[Snort-users] Logging retransmitted pkts.

Joe Patterson jpatterson at ...12705...
Wed Feb 2 12:50:09 EST 2005

Actually, ethereal does this.  Looking at the thread, running ethereal with
a read filter of "tcp.analysis.retransmission" should get exactly what the
initial poster wants.  Actually, running with the read filter
"tcp.analysis.flags" is quite illuminating.  Ethereal does keep a fairly
large amount of state information (which can be its downfall, as state tends
to accumulate, and memory expands, and eventually, malloc fails).  But, I
would have to say, in addition to generally aggreeing with you that snort
isn't the right tool for this job, the ability to do this in Ethereal is
even more reason not to hack up snort to try and do it.  :)


> -----Original Message-----
> From: snort-users-admin at lists.sourceforge.net
> [mailto:snort-users-admin at lists.sourceforge.net]On Behalf Of Matt
> Kettler
> Sent: Tuesday, February 01, 2005 12:13 PM
> To: Mike Mestnik; snort-users at lists.sourceforge.net
> Subject: Re: [Snort-users] Logging retransmitted pkts.
> At 09:33 PM 1/31/2005, Mike Mestnik wrote:
> >I see this as being one more field in the connection tble for the current
> >end of the window.  If we see data less then this number it's old data
> >being sent again.
> True.. As I said, you might be able to hack snort's stream4 to do this.
> However, since it has nothing to do with intrusion detection, it
> really has
> nothing to do with Snort's purpose in life. Hence, it's a waste of memory
> and CPU time for Snort to check for this, no matter how small the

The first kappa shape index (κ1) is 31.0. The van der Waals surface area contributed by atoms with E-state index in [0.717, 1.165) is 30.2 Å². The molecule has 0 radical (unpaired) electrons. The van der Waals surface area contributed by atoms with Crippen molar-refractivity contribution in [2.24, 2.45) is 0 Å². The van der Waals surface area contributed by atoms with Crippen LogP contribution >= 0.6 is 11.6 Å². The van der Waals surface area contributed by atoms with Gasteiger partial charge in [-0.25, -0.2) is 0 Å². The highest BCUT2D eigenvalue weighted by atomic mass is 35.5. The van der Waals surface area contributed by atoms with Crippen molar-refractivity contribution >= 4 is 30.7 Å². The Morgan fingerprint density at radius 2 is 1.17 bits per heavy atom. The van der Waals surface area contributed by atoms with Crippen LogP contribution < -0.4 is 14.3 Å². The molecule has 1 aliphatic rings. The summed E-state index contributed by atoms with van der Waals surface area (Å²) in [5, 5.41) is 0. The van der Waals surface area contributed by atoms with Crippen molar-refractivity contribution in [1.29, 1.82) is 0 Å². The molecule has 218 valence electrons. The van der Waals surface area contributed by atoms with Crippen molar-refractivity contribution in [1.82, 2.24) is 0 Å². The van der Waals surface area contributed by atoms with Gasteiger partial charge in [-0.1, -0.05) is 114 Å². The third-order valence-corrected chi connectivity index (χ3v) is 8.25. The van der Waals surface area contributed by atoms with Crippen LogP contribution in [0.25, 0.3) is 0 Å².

> overhead.
> Don't get me wrong in thinking I'm staying such a patch is useless. It
> would be useful for network analysis and monitoring, but it's not
> useful to
> an IDS.
> I think the main reason such a tool does not exist is visible
> when you look
> at the market of existing products:
> I know of no sniffers other than IDS's maintain any sort of state
> table at
> all. tcpdump, etherreal, etc are stateless. Thus, plain "packet
> dump" tools
> can't do this. They are trying to be fast and easily readable,
> nothing more.
> Many IDS's are stateful, but are focused on a completely
> different mission
> and need to be tuned to be as fast as possible for that mission.
> Thus IDS's
> won't do this because it slightly hurts their performance and offers no
> benefit in terms of their actual purpose.
> I don't know of any "stateful network performance analysis"
> products, which
> is where such a tool as you describe would fit. Perhaps there is such a
> tool out there, but it's not within my knowledge.
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